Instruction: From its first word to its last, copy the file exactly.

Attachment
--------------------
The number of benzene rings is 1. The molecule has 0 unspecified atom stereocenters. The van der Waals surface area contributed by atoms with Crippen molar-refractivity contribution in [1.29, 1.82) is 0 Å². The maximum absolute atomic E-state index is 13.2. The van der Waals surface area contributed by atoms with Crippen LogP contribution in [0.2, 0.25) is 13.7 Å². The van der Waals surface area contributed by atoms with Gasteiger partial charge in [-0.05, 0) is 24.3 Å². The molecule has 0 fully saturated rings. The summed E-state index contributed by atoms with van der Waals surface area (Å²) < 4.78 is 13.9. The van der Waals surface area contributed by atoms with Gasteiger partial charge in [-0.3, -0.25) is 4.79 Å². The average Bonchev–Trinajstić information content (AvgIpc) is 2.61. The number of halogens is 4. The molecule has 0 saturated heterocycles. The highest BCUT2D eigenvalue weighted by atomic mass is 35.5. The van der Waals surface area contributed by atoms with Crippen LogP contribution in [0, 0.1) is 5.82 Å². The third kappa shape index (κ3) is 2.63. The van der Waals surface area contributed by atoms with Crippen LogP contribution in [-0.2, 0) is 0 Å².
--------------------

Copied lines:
The number of benzene rings is 1. The molecule has 0 unspecified atom stereocenters. The van der Waals surface area contributed by atoms with Crippen molar-refractivity contribution in [1.29, 1.82) is 0 Å². The maximum absolute atomic E-state index is 13.2. The van der Waals surface area contributed by atoms with Crippen LogP contribution in [0.2, 0.25) is 13.7 Å². The van der Waals surface area contributed by atoms with Gasteiger partial charge in [-0.05, 0) is 24.3 Å². The molecule has 0 fully saturated rings. The summed E-state index contributed by atoms with van der Waals surface area (Å²) < 4.78 is 13.9. The van der Waals surface area contributed by atoms with Gasteiger partial charge in [-0.3, -0.25) is 4.79 Å². The average Bonchev–Trinajstić information content (AvgIpc) is 2.61. The number of halogens is 4. The molecule has 0 saturated heterocycles. The highest BCUT2D eigenvalue weighted by atomic mass is 35.5. The van der Waals surface area contributed by atoms with Crippen LogP contribution in [0, 0.1) is 5.82 Å². The third kappa shape index (κ3) is 2.63. The van der Waals surface area contributed by atoms with Crippen LogP contribution in [-0.2, 0) is 0 Å².